Aerospace and defense: US Deals 2023 midyear outlook

Aerospace and defense deals expected stable for rest of 2023

After some positive signs in the second half of 2022, dealmaking in the aerospace and defense (A&D) sector dropped to rates consistent with the first half of last year. The industry is largely focused on portfolio optimization, driving assets coming to market at low- to mid-range values as well as strategic and focused acquisitions to build out capabilities and programs (including unmanned and space).

A contributing factor to the lower levels of activity is the Pentagon’s negative stance on further consolidation in the defense industrial base. We also see companies being laser-focused on opportunities that best fit their existing capability and customer sets. This results in selective acquisitions and a focus on divesting assets no longer considered core.

In the defense subsector, we would expect the level of deal activity to be stable for the remainder of 2023, absent geopolitical developments or other major events. For the commercial aerospace subsector, we expect the landscape to continue at a consistent level, with activity heavily tilted toward maintenance, repair and overhaul (MRO) and supply chain transactions.

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Integration is never easy

While we see CEOs in certain other sectors turning to transformative acquisitions to reposition and reinvent their businesses for long-term success, A&D leaders have been more heavily focused on fine-tuning their businesses to be as closely aligned with market opportunities as possible. However, integration is never an easy hill to climb, regardless of deal size. Retaining talent can be particularly challenging, especially for a smaller company being absorbed into a major prime contractor. We see companies focused on searching for paths where synergies can be harvested, controls and procedures can be aligned, and, yet, creativity and ingenuity are not stifled. Companies that strike this balance with deals that strengthen their core will most likely reap the largest benefits from their investments.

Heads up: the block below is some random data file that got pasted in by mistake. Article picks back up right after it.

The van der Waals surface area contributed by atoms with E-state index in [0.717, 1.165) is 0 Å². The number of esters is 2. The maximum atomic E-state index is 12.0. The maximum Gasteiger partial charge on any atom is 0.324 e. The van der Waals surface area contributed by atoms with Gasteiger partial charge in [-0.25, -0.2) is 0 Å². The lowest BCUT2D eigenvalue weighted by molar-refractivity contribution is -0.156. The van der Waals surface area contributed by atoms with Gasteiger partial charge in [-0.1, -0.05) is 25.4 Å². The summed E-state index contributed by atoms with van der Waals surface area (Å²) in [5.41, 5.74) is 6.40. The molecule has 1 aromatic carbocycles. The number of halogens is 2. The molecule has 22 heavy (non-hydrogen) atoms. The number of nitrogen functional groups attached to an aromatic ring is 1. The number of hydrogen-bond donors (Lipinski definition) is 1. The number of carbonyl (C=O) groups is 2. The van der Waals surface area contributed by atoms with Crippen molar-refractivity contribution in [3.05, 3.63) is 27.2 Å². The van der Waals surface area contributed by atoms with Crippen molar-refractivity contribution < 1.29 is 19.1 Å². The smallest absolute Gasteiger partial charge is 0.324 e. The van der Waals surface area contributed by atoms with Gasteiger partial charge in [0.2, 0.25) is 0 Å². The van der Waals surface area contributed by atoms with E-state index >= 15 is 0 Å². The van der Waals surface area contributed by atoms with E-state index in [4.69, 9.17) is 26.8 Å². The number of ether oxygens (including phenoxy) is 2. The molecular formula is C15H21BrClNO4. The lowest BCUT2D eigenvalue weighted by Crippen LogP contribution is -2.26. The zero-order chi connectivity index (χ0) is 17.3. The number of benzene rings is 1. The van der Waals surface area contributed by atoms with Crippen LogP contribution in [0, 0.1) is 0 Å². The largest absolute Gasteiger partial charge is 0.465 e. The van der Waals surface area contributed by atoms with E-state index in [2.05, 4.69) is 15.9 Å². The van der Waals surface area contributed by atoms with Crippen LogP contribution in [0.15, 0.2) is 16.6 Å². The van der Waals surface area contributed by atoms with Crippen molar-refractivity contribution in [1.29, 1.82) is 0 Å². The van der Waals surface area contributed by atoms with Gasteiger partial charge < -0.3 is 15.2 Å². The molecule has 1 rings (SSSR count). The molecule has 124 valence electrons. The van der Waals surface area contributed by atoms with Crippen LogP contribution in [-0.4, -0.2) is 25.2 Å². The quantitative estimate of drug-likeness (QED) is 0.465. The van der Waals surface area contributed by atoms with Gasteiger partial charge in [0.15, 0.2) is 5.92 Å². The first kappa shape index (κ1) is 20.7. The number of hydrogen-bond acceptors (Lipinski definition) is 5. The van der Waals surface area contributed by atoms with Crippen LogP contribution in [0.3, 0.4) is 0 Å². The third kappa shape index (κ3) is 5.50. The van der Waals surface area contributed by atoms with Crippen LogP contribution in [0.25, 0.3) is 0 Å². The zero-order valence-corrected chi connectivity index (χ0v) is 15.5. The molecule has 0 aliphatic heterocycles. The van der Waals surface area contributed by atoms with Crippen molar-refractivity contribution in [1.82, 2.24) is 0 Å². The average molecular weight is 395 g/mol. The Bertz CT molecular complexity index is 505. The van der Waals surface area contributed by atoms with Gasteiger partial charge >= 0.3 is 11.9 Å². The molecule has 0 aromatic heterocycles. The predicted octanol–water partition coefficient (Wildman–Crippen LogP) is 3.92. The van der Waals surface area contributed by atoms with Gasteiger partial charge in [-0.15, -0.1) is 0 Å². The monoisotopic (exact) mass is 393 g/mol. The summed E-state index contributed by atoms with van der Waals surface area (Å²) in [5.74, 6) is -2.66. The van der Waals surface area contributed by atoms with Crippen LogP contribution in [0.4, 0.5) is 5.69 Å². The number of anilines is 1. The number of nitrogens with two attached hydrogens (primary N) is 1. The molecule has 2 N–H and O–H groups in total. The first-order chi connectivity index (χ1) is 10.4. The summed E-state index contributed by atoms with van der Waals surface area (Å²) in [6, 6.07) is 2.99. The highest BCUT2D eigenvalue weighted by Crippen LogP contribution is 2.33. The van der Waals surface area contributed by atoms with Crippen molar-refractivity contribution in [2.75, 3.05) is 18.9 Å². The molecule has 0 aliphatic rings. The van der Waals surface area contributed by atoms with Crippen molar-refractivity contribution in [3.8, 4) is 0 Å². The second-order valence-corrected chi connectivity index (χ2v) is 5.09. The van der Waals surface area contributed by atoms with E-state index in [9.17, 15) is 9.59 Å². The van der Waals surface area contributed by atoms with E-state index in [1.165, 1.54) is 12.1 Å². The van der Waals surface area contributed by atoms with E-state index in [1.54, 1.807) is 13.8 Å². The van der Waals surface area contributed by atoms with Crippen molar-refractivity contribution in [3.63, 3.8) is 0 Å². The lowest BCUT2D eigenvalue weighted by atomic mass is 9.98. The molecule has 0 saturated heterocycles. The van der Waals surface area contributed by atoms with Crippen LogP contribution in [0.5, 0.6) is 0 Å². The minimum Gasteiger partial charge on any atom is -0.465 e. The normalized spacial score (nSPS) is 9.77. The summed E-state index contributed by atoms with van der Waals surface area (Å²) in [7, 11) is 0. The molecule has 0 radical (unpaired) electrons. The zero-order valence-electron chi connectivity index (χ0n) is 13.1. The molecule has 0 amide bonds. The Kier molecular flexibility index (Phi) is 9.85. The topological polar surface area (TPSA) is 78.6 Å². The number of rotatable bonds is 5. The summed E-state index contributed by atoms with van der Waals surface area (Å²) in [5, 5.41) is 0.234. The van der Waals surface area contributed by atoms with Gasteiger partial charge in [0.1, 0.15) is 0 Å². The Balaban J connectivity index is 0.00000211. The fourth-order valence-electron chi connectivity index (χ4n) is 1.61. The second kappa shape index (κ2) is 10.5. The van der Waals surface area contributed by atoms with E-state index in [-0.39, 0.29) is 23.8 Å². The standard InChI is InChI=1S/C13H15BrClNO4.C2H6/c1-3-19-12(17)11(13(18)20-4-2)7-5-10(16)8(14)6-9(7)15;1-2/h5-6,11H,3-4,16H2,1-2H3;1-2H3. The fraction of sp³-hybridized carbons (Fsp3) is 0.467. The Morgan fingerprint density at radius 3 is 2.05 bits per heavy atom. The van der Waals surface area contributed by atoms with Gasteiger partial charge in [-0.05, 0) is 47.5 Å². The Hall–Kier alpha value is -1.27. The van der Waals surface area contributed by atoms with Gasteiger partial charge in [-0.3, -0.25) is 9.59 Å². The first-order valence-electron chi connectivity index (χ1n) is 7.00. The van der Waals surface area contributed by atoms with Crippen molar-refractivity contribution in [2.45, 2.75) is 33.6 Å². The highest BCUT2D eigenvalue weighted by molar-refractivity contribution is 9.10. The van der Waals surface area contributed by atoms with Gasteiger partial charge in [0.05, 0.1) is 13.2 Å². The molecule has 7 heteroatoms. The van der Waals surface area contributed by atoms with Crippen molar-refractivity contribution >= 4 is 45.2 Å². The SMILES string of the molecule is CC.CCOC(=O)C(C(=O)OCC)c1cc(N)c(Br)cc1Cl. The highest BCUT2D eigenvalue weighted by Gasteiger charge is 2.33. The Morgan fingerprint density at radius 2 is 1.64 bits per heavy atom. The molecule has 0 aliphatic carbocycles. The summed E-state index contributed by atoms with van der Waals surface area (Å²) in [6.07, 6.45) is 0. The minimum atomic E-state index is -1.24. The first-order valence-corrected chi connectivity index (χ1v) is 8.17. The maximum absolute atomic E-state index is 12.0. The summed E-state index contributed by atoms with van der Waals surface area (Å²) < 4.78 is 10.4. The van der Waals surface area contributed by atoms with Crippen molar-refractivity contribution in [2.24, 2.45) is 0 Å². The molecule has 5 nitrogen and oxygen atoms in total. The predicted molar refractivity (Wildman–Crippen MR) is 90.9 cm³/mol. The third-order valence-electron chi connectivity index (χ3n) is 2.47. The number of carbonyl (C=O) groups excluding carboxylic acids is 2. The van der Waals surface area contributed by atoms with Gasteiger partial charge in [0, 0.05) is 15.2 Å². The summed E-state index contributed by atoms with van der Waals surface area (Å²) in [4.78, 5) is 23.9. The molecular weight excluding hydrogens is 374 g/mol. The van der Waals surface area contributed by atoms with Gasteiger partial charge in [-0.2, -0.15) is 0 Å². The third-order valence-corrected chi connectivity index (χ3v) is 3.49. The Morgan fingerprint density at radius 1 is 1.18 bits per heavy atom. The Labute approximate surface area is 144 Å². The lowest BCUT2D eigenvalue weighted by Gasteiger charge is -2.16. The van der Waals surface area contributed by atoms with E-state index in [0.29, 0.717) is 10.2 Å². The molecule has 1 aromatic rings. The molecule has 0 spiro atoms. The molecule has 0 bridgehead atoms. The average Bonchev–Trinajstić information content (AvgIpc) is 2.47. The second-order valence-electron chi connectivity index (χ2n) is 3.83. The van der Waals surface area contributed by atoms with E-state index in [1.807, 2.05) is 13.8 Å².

Learn more about leading practices and transformational mindsets in PwC’s new M&A integration report.

Key deal drivers

Budget priorities continue to drive activity

Geopolitical developments and the associated government budget priorities have typically impacted A&D dealmaking in a meaningful way. We see a particularly impactful set of circumstances in today’s environment, notably the war in Ukraine. While the conflict has not yet spurred a sizable wave of deals, we see a likelihood that a relatively fragmented defense base in Europe could see consolidation or — at the very least — a focus on increasing interoperability of platforms.

More broadly, continuing priorities such as unmanned, hypersonics, cyber, autonomy, drones and space will likely drive transactions. Private equity may have a sizable role to play in a rebound of activity given the substantial dry powder available. Also, such buyers may be attracted to a string of smaller add-on transactions to a portfolio business aligned with one of the key government budget spending areas.

Necessity for business reinvention

We see M&A activity in A&D more concentrated at the small- to mid-market end of the market, with a high degree of focus in specific areas. Regardless of the subsector or size of target, speed will be key to success.

In particular, as companies seek to reshape their portfolios to align with the best platform and market opportunities, doing so quickly and decisively will likely create the greatest chances for success. Our recent divestiture study indicates that of companies that tried to fix a “broken” business, value either stagnated or deteriorated in over half of those cases. A&D players are certainly not immune from such circumstances and may indeed suffer from them even more acutely given the long-term nature of many contracts and cost pressures. Private equity may be able to contribute in this regard, given their ability to move quickly with fewer potential roadblocks.  

“Deal activity in the remainder of fiscal year 2023 is expected to be consistent with current levels, which are running behind. Activity will likely be focused on small- to mid-market platform plays (cyber, unmanned, space) in the defense sector, while MRO and supply chain will be areas of focus in the aerospace sector.”

— Bob Long, US Aerospace and Defense Deals Leader
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